LJUBLJANA, Slovenia – Thousands joined anti-government protests in Slovenia on Friday as tensions soared ahead of this weekend's presidential runoff in the small, economically struggling EU nation.
Carrying banners that read "You are finished" and "Thieves," about 8,000 people braved the drizzle and cold to express their discontent with government cost-cutting measures and other reforms designed to avoid an international bailout.
Police deployed heavily around parliament and other government buildings in the capital, Ljubljana, blocking the city center to avoid a repeat of the violence that marked protests earlier this week in Maribor, the country's second-largest city.
Prime Minister Janez Jansa warned in a statement that Slovenia is "soaked in gasoline and a single match can easily cause a fire."
Slovenia is facing one of the worst recessions of the 17 nations that use the euro currency. Its economy has shrunk more than 8 percent since 2009 and continues to decline, resulting in a sharp drop in exports and living standards and a surge in unemployment, which now stands about 12 percent.
The vote on Sunday pits incumbent President Danilo Turk against former prime minister Borut Pahor.
Many among Slovenia's 2 million people are angry with their leaders' inability to join forces and pull the country out of its economic crisis. They are also angry about austerity measures — spending cuts and tax hikes — which they say target the poor rather than the rich.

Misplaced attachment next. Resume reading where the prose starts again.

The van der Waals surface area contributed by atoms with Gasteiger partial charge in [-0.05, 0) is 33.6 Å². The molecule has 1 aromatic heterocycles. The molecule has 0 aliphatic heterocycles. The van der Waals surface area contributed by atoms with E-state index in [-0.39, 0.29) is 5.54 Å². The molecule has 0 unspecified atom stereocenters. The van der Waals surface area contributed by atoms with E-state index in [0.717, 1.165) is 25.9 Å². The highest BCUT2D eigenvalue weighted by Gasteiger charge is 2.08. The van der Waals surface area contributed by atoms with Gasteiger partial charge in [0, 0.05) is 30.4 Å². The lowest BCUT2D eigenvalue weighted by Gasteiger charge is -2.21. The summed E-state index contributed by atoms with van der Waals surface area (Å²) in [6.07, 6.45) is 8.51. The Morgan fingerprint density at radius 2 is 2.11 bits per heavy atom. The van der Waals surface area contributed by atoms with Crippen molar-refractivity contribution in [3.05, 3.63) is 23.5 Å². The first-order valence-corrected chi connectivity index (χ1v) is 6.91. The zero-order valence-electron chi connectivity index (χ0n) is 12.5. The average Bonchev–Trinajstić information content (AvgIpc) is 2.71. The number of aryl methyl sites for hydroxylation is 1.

According to an opinion poll published Friday in the Delo daily, Pahor will win about 55 percent of the vote, while Turk will garner 24 percent. The poll was conducted among 780 people with a 2.5 percent margin of error.
Thousands demanding the resignation of Maribor's mayor over corruption allegations had clashed with police, who used tear gas to disperse them — an unusually violent scene in this otherwise calm Alpine country.
Pahor told the AP on Friday that the protests "signal a lack of confidence" in government institutions.
"It is important that by not using force we give people hope that all problems can be solved," he said.
The 49-year-old has supported some of the government's reform measures, unlike current president Turk, who has been a fierce critic.
Jovana Gec in Belgrade, Serbia, and Amer Cohadzic and Eldar Emric in Ljubljana contributed to this report.